pic: 968's 2006 practice bot chassis

This is in reference to this thread :http://www.chiefdelphi.com/forums/showthread.php?threadid=68026

Gorgeous system. We can all learn so much from this drive base. It doesn’t matter who built it, students or mentors (yeah, I know some people would complain about it being made by some mentors… but that’s not the issue I’m talking about here). What does matter, however, is that this is (nearly) perfect engineering. The West Coast Drive is essentially the penultimate drive base, in my opinion. 254 and 968 have boiled out any unnecessary material and structure.

Hey, while I’m at it, does anyone from either 968 or 254 happen to know how much that base (as pictured) would weigh? I’m doing some design work, and it would be nice to have something to compare to.

I just have to ask, then, what do you consider to be the ultimate drive base?

Judging as FIRST never stops, and teams keep getting better, I’d have to say we haven’t seen it yet, and every time we think we have, it will get topped.

EDIT: removed something that apprently ticked someone off…

I keep forgetting to find out where they chrome the wheels. No one locally does it here in Hawaii. Liking the “bling bling.”:stuck_out_tongue:
Sorry 968, we really are not trying to look more and more like your bots.:smiley:

I have to say that that’s one of the best parts of FIRST, you can always use ideas from other robots, but they’ll almost alway look completely different.

I agree that this is a very good drive base that has really become the signature for many westcoast teams. But I still wouldn’t build one for any of my bots, still don’t see any point of exposing my wheels like that… (I know because I saw my team knock two of 254’s wheels off in 2005)

What’s that aluminum on the back for?

It’s a roller that helps to keep the chassis from riding up onto balls.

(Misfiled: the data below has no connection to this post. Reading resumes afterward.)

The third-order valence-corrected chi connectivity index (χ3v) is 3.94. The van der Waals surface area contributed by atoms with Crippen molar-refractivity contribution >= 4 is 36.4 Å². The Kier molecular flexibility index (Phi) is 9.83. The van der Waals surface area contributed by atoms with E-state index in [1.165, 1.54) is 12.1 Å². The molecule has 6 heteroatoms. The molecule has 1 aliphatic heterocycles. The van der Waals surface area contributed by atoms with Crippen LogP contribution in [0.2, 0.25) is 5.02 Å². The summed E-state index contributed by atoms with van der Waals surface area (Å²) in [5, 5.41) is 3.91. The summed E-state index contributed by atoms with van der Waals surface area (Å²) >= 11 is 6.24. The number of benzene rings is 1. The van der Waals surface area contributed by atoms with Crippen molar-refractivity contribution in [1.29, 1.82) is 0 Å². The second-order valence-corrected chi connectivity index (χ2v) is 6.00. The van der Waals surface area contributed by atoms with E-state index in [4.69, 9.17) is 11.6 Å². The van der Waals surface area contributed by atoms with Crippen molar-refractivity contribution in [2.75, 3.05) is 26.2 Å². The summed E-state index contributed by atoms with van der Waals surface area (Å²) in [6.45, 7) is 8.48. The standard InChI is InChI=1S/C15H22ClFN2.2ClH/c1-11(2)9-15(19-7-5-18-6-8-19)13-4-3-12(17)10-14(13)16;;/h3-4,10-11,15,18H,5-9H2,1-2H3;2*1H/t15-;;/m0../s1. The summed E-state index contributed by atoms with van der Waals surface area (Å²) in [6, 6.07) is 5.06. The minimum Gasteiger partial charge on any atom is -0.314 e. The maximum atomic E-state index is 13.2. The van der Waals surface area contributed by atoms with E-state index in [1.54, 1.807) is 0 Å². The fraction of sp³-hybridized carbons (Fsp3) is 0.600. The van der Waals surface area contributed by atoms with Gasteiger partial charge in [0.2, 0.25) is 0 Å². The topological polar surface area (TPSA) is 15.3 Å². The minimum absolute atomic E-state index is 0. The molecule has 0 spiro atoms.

Did you guys also have another piece to this? I see nuts that look like they’re for an expansion.



We’ve got these bumper things now…

Yet they still made the finals on Einstein… :wink:

Eh, the shiny wheels are protected (heh, and covered up) by bumpers nowadays. If I remember correctly, there were no bumpers in 2005. It’s still a great solid drive system.

I have to admit I can’t figure out how to elegantly mount an AM super shifter to it, but I figure there’s still plenty of time to work it out.

Mounting a SS should be pretty “simple.” Just make your own symmetrical side plates, assemble with standoffs, and have two holes designed in that are co linear with the output shaft of the center wheel. Those two holes allow the gearbox to bolt to the chassis member.

And 968 did the exact same thing the next year…

Now I know where the expression “solid as a RAWC” comes from:ahh:

If you line up your cross members right, you can bolt on the SS’s without any modification to them (besides longer bolts). 973 did that this year as we didn’t have the resources to make our own gearbox plates. I’ll take pictures when I can.

We did something similar this year with the SS’s. We used an exactly dimensioned (with 1/16" tolerance) wooden block with manually CNC’ed holes to represent the SS to get the exact spacing correct while welding. The SS was positioned above the inside frame rail on either side. However, the output shaft wasn’t inlined with the middle wheel.

During the design phase it appeared to be more weight to put bearing blocks for direct drive than it was to run more flat AM sprockets & chain, so I went with the 2-chained approach with tensioners directly mounted to the transmission (another bad idea). In hindsight, complexity of maintaining the chain system was what hurt us most this year, so it would have been much more simple to directly drive the middle wheel. We saw 254 & 233’s bots in Vegas '07, and saw the simplicity of direct-drive on the middle wheel yet we didn’t heed the reasons why. Coulda-shoulda-woulda’s aside, maybe it’s better we made our mistakes ourselves?

The good news is, we didn’t modify our SS’s so now we {should} be able to use them again next year if the rules don’t change. Now if we could only figure out where this little plastic washer goes on the SS that appeared out of nowhere on our table…

Pic 1
Pic 2
Pic 3